With the declining cargo throughput worsened by the new monetary policy on forex exchange, Nigeria has embarked on aggressive drive to woo back Republic of Niger and Chad, among other neighboring landlocked countries to use Nigerian numerous corridors for movement of their transit goods.
Following this, the Federal Government is keen on addressing bottlenecks to the facilitation of transit trade through the Nigerian corridors such as fundamental transit policy issues, infrastructural development and trade facilitation through inter-ministerial, inter-agency collaborations and public private partnership (PPP).
To consummate the plans through problem identification, awareness creation and preferring solutions, a one-day workshop on facilitation of transit trade in Nigeria was organized by the Federal Ministry of Transport which has been championing bilateral negotiations through the Nigeria-Niger Joint Commission for Cooperation (NNJC). Niger shares boundaries with seven states and some local governments in Nigeria.
Speaking at the workshop with the theme: “Promoting Transit Trade for Greater Economic Integration of Landlocked Countries intoInternational Trade”, the Head of Service of the Federation, Mr. Danladi Kifasi noted that the peculiarities of transit trade appears to be shrouded in security, making it difficult for people including the regulatory agencies to properly situate the transactions and procedures involved in handling the trade, adding that this made awareness creation very important. The workshop took place last week in Abuja.
According to the Executive Secretary and Chief Executive Officer (CEO) of Nigerian Shippers’ Council (NSC), Barr. Hassan Bello,in his speech at the workshop, “transit cargo can help boost cargo throughput in our ports, thereby further reducing the transport cost of our own international trade.
“Moving transit cargo through our ports will help achieve economies of scale and attract more transport operators, leading to a favorable cycle in which higher trade volume will drive more efficient transport operations resulting in lower transport costs and more competitive conditions for trade.
“In addition, investment opportunities will increase with regards to infrastructure development and other ancillary services such as freight forwarding, insurance and banking will also receive a boost with multiplier effects on our national economy”, Bello highlighted.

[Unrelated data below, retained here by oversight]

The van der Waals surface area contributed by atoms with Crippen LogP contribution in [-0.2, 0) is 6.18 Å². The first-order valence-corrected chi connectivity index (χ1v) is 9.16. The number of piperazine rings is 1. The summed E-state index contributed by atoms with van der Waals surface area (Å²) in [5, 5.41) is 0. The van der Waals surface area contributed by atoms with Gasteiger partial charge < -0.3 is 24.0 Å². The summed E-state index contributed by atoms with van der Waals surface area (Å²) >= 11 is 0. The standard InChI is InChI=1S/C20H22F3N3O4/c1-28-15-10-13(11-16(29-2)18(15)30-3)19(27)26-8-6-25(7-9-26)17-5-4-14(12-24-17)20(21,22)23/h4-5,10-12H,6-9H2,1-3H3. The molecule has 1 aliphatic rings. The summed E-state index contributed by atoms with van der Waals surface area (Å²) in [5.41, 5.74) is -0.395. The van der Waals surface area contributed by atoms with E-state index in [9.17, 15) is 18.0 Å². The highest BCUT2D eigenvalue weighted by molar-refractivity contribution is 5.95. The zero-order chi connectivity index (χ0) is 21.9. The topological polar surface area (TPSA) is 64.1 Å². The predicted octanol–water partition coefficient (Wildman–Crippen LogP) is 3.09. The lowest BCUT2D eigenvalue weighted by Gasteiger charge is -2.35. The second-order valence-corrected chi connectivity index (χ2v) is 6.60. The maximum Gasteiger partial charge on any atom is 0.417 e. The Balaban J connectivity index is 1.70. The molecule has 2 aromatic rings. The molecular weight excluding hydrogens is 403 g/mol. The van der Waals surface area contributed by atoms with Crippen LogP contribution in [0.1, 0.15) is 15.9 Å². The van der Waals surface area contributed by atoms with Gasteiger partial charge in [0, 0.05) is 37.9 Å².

According to the World Bank record, Geography contributes to the development challenges facing many landlocked developing countries (LLDCs). An inland location frequently results in high transaction costs, with logistics costs accounting for 30 percent of the Gross Domestic Product (GDP) of LLDCs, double that of other emerging economies and three times that of developed countries.
Niger shares about 1,500km of a coastline of about 800km with Nigeria, which automatically provides her access to the sea.
The Nigerian corridor used to be the primary access to the sea for the Niger and Chadian economic operators before some challenges emanated in 1996. The situation however, was compounded by the concession of the port in 2006 which made no special provisions for transit goods as was the case under public operations of the ports.
But Bello, whose agency is playing the facilitatory role added, “we are however glad to state that significant milestones have been recorded in the quest to bring Niger transit trade back to the Nigerian corridor as a result of continuous bilateral engagements and inter-agency consultations on the issue. These include several trade mission, the last being that of the Nigerian port concessionaires to sensitize Niger economic operators in Maradi in January 2013; signing of the Memorandum of Understanding (MOU) on Niger Council for Public Transport Users (CNUT) representative office in Lagos in November, 2014 in Abuja and engagement with the Nigeria Customs Service which led to the removal of some bureaucratic hindrances to the speedy release of transit cargo at our ports.”
On the volume of trade on transit, the Secretary General of Nigeria-Niger Joint Commission for Cooperation, Amb. Abubakar Abduljalili said, “We are talking about many corridors, not one but we are still trying to create an avenue to record the trade because as we speak the trade is informal. The volume of trade has not been determined. We want to ascertain how many comes into Nigeria and how many leaves Nigeria to Niger. At the same time, we are creating new corridors. Corridors are created in accordance with linkages to states.
“Now, we have Kano, Katsina and Maradi for which we were given $21million in 2012 to create. Sokoto, Zamfara and Kebbi, with one town in Niger; Kano, Daura, Kastsina and Mangaria in Niger.” Abduljalili added.
Participants at the workshop observed that more than three quarter of the trade on these corridors are not registered, while language barrier and currency difference were some of the factors militating against transit trade.
Also noted as challenge are that Niger and Chad, among other countries still facilitate trade manually, even as transparency in documentation of the transit cargo is noted as being a key issue so as to avoid delay.